I interviewed an old friend and a great education thinker, Helen Janc Malone who is a Doctoral Candidate in Education Policy, Leadership, and Instructional Practice at Harvard University Graduate School of Education. Helen and I were colleagues at the University of Maryland a handful of years ago. I knew she was knowledgeable and passionate about the issue of student pathways to college and asked her a few questions pertaining to college guidance counseling, our specific interest.

Darin: Do you think there is a need for better or more college guidance counseling for high school students?

Helen: The main problem is that the ratio is extremely large in most high schools, which means that counselors can’t effectively track individual student progress and really learn about their personal interests for college/career. Although some guidance counselors create school-wide college days, workshops, and small group counseling, it is often not enough. This posses a particularly big problem in large urban schools, where potentially future college kids might be overlooked. The “solution” really involves a culture change on the part of districts and principals. If they want to see more kids graduate and go on to college, they need to support their guidance counselor staff (hiring more staff, providing professional development opportunities, and integrating their programs into the curriculum). Parents also need to be involved through parent workshops on college access, which really ought to start in middle school, as it happens in affluent neighborhoods. Finally, students need to be given a better roadmap of what their responsibilities are to reaching college and more importantly, staying in college.

Darin: Do you feel there is a need for high school students to have a better personal development experience as a result of that application process, meaning they have a special opportunity for personal discovery, learning, and skill and identity development because of having to go through that significant college application process?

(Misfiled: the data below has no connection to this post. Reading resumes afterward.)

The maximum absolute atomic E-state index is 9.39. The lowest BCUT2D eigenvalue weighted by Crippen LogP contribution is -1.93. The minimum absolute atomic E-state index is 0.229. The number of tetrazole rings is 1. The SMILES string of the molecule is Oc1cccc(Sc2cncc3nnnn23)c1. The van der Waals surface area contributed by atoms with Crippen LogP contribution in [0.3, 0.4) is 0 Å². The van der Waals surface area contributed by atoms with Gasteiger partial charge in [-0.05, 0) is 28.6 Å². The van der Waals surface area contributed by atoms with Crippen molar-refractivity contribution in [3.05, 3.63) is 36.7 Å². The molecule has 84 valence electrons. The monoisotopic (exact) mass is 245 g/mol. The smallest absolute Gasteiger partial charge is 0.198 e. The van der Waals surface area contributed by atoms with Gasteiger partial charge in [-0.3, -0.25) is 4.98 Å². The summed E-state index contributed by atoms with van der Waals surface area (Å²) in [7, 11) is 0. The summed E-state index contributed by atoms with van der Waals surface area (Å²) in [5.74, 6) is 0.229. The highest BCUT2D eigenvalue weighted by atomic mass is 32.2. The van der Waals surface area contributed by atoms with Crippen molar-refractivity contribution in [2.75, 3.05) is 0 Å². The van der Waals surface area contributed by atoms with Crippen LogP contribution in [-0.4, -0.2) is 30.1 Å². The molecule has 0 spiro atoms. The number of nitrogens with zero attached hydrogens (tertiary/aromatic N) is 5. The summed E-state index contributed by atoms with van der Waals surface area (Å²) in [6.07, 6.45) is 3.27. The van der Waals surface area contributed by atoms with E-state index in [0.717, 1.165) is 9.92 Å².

Helen: I think an application process is a great way for teens to gain fundamental writing and communications skills, learn how to market themselves, do some self reflection on who they are, where they are going, overarching goals, personal strengths/weaknesses. In that respect, you could benefit from developing a series of pre-application worksheets or  workshops to get students to think about those holistic issues, write them down, share in small group discussions, and talk to their families about. All this would open the door to richer discussion, reflection, feedback, that would lead to good application.  This is particularly an important exercise for kids who weren’t considering college but were doing well in school or had overall potential.

Darin: Do you feel that individuals other than guidance counselors (like teachers, mentors, parents, etc.) can provide a sort of pro-am guidance counseling if they had a system of activities to work with on students.

Helen: Yes. I think teachers have a role in encouraging students to seek counselors for advice, read materials about colleges, work with parents and staff to develop workshops on getting into college. Teachers can also use their writing assignment to reflect application or college essays to prep students better. There is a lot of room for innovation, but to get there you need to address the pressures teachers have to “show performance” (NCLB stuff). Perhaps, creating an after-school program (e.g., GEAR UP) could help educate both parents and teens about the college access issue. This could be valuable for community members as well (perhaps, there are unutilized resources or some of them might want to reenter higher ed).

Darin: Finally, who do you think would want a system of activities for college application prep and self discovery? The school? Counselors? School district? Certain non profit orgs? Parents? Parent groups?

Helen: All of these groups could benefit from a comprehensive college access program that encourages collaboration across these stakeholders, provides input and opportunities for each group, and utilizes existing community and school resources to motivate students and provide them support as they think about college.

Authors: Helen Jance Malone & Darin Eich, Ph.D.